Sounds like she dealing with GEMA, who claims copyright violations at will, without any documentation or reasoning. I'm still fighting to get my own compositions playable on Youtube within Germany. They claim...sort of...that maybe somebody else holds a copyright, but they can't tell me who, and since I composed the music, created the audio files on my own computer, and wrote the lyrics that appear as teh video, they simply have no idea...but...they don't care. This sounds like more of the same.

12:17 October 4, 2012 by keeps71
Would have been nice to have a quote from German customs - even if it was 'no comment'. Some serious negative publicity can help sometimes. German politicians are still scared of Germany being seen in a bad light.
12:54 October 4, 2012 by Onlythetruth
@ wood artist

I have had only good experiences with GEMA. Did you present them with proof that you were the author of your compositions?
13:20 October 4, 2012 by Repatriated
Looks like the German customs officials must have been short handed and borrowed some personnel from the American TSA.
13:53 October 4, 2012 by BobbyBaxter
@ Onlythetruth

I suspect you work for GEMA.
18:08 October 4, 2012 by TRJ
Kind of ironic that the country home to some of the greatest composers in history seems to be doing everything they can to dissuade the best musicians from ever setting foot in the country. As artists, their instruments are their lifeblood. I would never ever set foot in Germany with my instrument out of fear that a customs agent would seize my ability to earn a living. Since classical music is such an integral part of German culture, it is as if the tax payment law itself is codified anti-German culturalism. A German law that is anti-German.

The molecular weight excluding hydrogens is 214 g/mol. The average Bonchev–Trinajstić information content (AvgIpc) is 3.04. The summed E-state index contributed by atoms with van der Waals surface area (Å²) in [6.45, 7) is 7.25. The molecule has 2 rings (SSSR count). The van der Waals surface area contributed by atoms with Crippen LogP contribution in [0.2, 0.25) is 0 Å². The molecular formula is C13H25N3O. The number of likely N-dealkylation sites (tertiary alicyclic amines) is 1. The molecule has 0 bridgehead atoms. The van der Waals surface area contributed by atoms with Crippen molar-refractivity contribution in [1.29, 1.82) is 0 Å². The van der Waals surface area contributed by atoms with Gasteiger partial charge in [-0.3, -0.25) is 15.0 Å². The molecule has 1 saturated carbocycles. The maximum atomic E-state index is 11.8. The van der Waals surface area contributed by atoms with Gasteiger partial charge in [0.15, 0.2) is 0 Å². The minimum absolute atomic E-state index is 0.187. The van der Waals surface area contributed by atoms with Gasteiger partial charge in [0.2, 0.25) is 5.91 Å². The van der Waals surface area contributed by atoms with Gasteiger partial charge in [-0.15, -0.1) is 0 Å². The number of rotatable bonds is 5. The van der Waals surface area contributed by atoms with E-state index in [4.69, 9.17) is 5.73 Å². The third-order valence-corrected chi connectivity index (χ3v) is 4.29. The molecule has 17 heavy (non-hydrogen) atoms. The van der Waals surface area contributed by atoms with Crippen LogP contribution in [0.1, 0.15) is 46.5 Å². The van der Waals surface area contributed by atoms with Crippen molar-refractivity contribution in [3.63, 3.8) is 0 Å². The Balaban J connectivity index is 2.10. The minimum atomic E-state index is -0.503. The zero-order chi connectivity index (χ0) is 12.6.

18:28 October 4, 2012 by Englishted
Shame you can't name and shame the individual responsible for this sadly typical action .

Keep up the fight wood artist hope you win because unlike "Onlythetruth" I can't stand the overbearing twits either.
22:29 October 4, 2012 by wood artist

I was amazed I even got a response, even though I wrote the email in both English and German. They said "they'd look into it" but as of their last note they're still doing that. Three months. I guess it's taking a lot of looking. It wouldn't really be a big deal, but the pieces in question are from an opera in German, and a couple friends (in Germany) actually want to hear them.

Personally, I'd like to know who else is "claiming" a copyright. I suspect it's a phantom, but I have no idea why GEMA would "catch it." There is no ID embedded in the file, so it's not like they found a "I belong to somebody" statement in the audio, and the video clearly states everything.

22:33 October 4, 2012 by Ludinwolf
i d screw maybe my life but i d def leave this country.
15:44 October 5, 2012 by Berliner1978
As it has been since the founding of America, we can always use more immigrants from Germany who have tired of having their government upon their neck in petty little ways such as this. The US government steals your money any way it can tax you there as well, but we do not tolerate this degree of theft, and you would have more rights in many other ways as well. Please register for the green card lottery, and let me bid you welcome in advance!
19:59 October 5, 2012 by Englishted
@ Berliner1978

What me as well?
20:07 October 5, 2012 by gtaglia
Standard procedure for a government that devotes most of its energy to finding new ways to extract money from the public, control, tax and regulate everything that anyone does and prop up the tyrannical EU (which does the same things, with even less public accountability).